Forum on the Role of Youth in the Preparation of the ADEA 2012 Triennale

Date: 
19 Oct 2011 to 21 Oct 2011
Location: 
Rabat
Morocco

Introduction and Background

1. The ADEA Biennale held in Maputo in 2008 highlighted the fact that African countries have made remarkable progress in improving access, equity, progression and completion in education and training in African countries. However, it also noted that a major concern is the low level of critical skills and competencies among many young people who are graduating from the educational system at different levels and entering into the world of work. Hence the goal of the 2012 ADEA Triennale is to design and develop systems and mechanisms for acquiring critical knowledge, skills and qualifications that will help the continent meet the challenges of its future development. The Triennale is a policy dialogue which is expected to attract the 54 African Ministers of Education and Training, representatives of the private sector, development agencies, education experts, civil society organizations, the youth and other pertinent stakeholders. Implicitly, the involvement of national, sub-regional and regional officials responsible for education and training policies, as well as the youth and non-governmental organizations in the preparation for the Triennale is crucial to its success.

Post Conference Documents

    • Report on the Youth Consultation Forum , PDF

Conference Documents

    • Tentative Programme , PDF
    • Draft Concept Note , PDF
    • Media Alert, PDF
    • Press release Rabat , PDF

Context and Rationale

2. The theme of the 2012 Triennale, which is scheduled to take place in Ouagadougou, Burkina Faso, is: Promoting critical knowledge, skills and qualifications for sustainable development in Africa: How to design and implement an effective response by education and training systems? The theme is a continuity of the Maputo Biennale held in 2008, and also in recognition of the real challenges which face African countries. One of the big challenges and paradoxes in education and training in Africa is that although many young people graduate from universities and colleges every year there is capacity deficit and most of the graduates remain unemployed. Africa’s population is inherently youthful with more than 200 million youths (aged 15-24 years), and constitute about one-third of the working age population. About three-fifths of the unemployed in Africa are young people.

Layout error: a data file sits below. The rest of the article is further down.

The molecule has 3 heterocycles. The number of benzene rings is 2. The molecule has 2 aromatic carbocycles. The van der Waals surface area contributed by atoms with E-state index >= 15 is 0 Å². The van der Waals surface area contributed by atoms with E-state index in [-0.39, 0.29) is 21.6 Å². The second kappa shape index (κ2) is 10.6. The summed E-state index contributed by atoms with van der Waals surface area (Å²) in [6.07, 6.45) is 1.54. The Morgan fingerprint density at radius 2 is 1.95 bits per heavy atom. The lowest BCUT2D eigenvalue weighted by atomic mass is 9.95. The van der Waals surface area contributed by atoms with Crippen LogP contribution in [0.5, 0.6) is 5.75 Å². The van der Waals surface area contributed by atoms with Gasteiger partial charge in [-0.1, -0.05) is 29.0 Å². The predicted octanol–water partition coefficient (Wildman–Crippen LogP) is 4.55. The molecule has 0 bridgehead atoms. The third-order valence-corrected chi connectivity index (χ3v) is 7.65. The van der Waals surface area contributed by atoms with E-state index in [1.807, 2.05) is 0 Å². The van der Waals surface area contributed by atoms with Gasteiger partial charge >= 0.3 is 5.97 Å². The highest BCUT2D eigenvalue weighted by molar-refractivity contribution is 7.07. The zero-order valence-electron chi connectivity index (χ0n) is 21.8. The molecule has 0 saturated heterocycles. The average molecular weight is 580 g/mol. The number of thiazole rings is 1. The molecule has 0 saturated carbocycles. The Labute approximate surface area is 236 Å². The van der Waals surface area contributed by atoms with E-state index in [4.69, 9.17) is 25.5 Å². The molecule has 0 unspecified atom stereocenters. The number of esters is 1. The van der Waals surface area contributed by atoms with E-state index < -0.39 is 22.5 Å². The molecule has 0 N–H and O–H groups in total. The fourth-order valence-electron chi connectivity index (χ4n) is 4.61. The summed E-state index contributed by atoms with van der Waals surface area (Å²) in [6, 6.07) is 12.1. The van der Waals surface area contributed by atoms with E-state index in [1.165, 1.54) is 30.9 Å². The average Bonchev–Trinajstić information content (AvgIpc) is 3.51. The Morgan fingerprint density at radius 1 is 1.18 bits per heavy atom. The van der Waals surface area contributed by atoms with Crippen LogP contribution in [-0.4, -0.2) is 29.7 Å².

3. Lack of relevant skills or a mismatch between skills and the labor market requirements has been attributed to youth unemployment. However, there are also examples of countries where youth unemployment co-exists with high levels of education and skills. It is therefore imperative that in developing the vision for tomorrow’s education and training at the Triennale, the youth with their varied national experiences and career aspirations, should be given a voice in a matter that possibly affects their lives and careers. What is certain about any steps at educational transformation is that all stakeholders, particularly the youth, must be actively involved in it because they are the major and direct beneficiary of educational and training systems. In addition, they are in a better position to evaluate the value of the current systems. The forum for consultation with the youth is therefore a necessary and crucial step in soliciting for their contribution which is intended to be an input in the discussions at the Triennale.